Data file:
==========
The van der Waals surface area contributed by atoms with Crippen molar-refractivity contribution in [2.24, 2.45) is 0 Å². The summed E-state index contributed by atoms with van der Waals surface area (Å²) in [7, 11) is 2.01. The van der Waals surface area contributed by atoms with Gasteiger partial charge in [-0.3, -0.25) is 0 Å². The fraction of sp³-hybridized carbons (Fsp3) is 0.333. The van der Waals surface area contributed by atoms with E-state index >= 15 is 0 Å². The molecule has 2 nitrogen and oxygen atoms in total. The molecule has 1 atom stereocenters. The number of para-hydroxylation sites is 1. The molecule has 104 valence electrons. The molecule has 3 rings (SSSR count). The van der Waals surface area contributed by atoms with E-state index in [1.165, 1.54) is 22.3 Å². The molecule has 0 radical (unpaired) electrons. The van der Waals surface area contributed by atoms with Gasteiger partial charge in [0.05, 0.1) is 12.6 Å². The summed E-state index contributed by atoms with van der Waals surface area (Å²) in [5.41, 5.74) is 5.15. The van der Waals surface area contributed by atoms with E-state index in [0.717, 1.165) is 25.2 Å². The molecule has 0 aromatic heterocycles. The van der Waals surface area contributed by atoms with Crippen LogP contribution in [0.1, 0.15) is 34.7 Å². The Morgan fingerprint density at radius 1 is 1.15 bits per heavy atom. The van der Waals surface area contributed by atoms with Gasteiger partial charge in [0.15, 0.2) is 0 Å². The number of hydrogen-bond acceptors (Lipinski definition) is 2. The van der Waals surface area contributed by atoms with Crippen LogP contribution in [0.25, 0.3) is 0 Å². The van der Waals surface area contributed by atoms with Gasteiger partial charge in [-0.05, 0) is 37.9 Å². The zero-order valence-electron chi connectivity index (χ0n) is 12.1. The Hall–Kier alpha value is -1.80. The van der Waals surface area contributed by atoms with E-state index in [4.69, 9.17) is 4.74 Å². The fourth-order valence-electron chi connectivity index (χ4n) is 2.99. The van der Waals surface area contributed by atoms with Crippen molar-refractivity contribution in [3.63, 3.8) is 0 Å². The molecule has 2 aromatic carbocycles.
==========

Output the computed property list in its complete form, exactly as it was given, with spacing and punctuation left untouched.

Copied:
The van der Waals surface area contributed by atoms with Crippen molar-refractivity contribution in [2.24, 2.45) is 0 Å². The summed E-state index contributed by atoms with van der Waals surface area (Å²) in [7, 11) is 2.01. The van der Waals surface area contributed by atoms with Gasteiger partial charge in [-0.3, -0.25) is 0 Å². The fraction of sp³-hybridized carbons (Fsp3) is 0.333. The van der Waals surface area contributed by atoms with E-state index >= 15 is 0 Å². The molecule has 2 nitrogen and oxygen atoms in total. The molecule has 1 atom stereocenters. The number of para-hydroxylation sites is 1. The molecule has 104 valence electrons. The molecule has 3 rings (SSSR count). The van der Waals surface area contributed by atoms with E-state index in [1.165, 1.54) is 22.3 Å². The molecule has 0 radical (unpaired) electrons. The van der Waals surface area contributed by atoms with Gasteiger partial charge in [0.05, 0.1) is 12.6 Å². The summed E-state index contributed by atoms with van der Waals surface area (Å²) in [5.41, 5.74) is 5.15. The van der Waals surface area contributed by atoms with E-state index in [0.717, 1.165) is 25.2 Å². The molecule has 0 aromatic heterocycles. The van der Waals surface area contributed by atoms with Crippen LogP contribution in [0.1, 0.15) is 34.7 Å². The Morgan fingerprint density at radius 1 is 1.15 bits per heavy atom. The van der Waals surface area contributed by atoms with Gasteiger partial charge in [0.15, 0.2) is 0 Å². The number of hydrogen-bond acceptors (Lipinski definition) is 2. The van der Waals surface area contributed by atoms with Crippen LogP contribution in [0.25, 0.3) is 0 Å². The van der Waals surface area contributed by atoms with Gasteiger partial charge in [-0.05, 0) is 37.9 Å². The zero-order valence-electron chi connectivity index (χ0n) is 12.1. The Hall–Kier alpha value is -1.80. The van der Waals surface area contributed by atoms with E-state index in [4.69, 9.17) is 4.74 Å². The fourth-order valence-electron chi connectivity index (χ4n) is 2.99. The van der Waals surface area contributed by atoms with Crippen molar-refractivity contribution in [3.63, 3.8) is 0 Å². The molecule has 2 aromatic carbocycles.